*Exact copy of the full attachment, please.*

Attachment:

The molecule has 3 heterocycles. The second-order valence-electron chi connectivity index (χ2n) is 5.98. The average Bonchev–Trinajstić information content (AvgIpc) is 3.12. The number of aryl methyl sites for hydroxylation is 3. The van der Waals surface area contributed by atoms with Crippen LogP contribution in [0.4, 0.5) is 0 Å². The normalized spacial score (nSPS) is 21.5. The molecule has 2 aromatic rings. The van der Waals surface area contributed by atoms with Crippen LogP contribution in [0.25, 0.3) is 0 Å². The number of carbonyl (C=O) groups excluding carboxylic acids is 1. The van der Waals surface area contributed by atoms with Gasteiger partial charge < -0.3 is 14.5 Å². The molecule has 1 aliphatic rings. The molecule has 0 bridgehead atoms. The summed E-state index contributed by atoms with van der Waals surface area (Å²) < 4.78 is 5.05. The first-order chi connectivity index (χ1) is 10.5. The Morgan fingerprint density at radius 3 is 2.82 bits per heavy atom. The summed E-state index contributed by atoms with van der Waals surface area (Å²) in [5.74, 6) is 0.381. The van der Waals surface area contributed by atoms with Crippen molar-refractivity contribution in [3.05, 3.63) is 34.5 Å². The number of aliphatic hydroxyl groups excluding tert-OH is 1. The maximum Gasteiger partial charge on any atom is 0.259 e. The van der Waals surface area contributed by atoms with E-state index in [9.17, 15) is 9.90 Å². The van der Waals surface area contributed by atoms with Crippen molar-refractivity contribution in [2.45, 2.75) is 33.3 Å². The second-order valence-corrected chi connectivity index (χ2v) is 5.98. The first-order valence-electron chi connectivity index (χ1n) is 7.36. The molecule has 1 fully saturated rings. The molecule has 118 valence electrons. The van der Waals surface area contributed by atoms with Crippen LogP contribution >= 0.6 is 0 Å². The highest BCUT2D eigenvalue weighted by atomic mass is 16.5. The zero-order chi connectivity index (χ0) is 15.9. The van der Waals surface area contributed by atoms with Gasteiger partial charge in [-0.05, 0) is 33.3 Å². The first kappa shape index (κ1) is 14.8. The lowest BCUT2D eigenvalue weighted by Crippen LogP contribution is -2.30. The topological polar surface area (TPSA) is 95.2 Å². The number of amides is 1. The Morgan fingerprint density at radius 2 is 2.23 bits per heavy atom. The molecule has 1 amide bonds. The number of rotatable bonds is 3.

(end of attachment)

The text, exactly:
The molecule has 3 heterocycles. The second-order valence-electron chi connectivity index (χ2n) is 5.98. The average Bonchev–Trinajstić information content (AvgIpc) is 3.12. The number of aryl methyl sites for hydroxylation is 3. The van der Waals surface area contributed by atoms with Crippen LogP contribution in [0.4, 0.5) is 0 Å². The normalized spacial score (nSPS) is 21.5. The molecule has 2 aromatic rings. The van der Waals surface area contributed by atoms with Crippen LogP contribution in [0.25, 0.3) is 0 Å². The number of carbonyl (C=O) groups excluding carboxylic acids is 1. The van der Waals surface area contributed by atoms with Gasteiger partial charge < -0.3 is 14.5 Å². The molecule has 1 aliphatic rings. The molecule has 0 bridgehead atoms. The summed E-state index contributed by atoms with van der Waals surface area (Å²) < 4.78 is 5.05. The first-order chi connectivity index (χ1) is 10.5. The Morgan fingerprint density at radius 3 is 2.82 bits per heavy atom. The summed E-state index contributed by atoms with van der Waals surface area (Å²) in [5.74, 6) is 0.381. The van der Waals surface area contributed by atoms with Crippen molar-refractivity contribution in [3.05, 3.63) is 34.5 Å². The number of aliphatic hydroxyl groups excluding tert-OH is 1. The maximum Gasteiger partial charge on any atom is 0.259 e. The van der Waals surface area contributed by atoms with E-state index in [9.17, 15) is 9.90 Å². The van der Waals surface area contributed by atoms with Crippen molar-refractivity contribution in [2.45, 2.75) is 33.3 Å². The second-order valence-corrected chi connectivity index (χ2v) is 5.98. The first-order valence-electron chi connectivity index (χ1n) is 7.36. The molecule has 1 fully saturated rings. The molecule has 118 valence electrons. The van der Waals surface area contributed by atoms with Crippen LogP contribution >= 0.6 is 0 Å². The highest BCUT2D eigenvalue weighted by atomic mass is 16.5. The zero-order chi connectivity index (χ0) is 15.9. The van der Waals surface area contributed by atoms with Gasteiger partial charge in [-0.05, 0) is 33.3 Å². The first kappa shape index (κ1) is 14.8. The lowest BCUT2D eigenvalue weighted by Crippen LogP contribution is -2.30. The topological polar surface area (TPSA) is 95.2 Å². The number of amides is 1. The Morgan fingerprint density at radius 2 is 2.23 bits per heavy atom. The molecule has 1 amide bonds. The number of rotatable bonds is 3.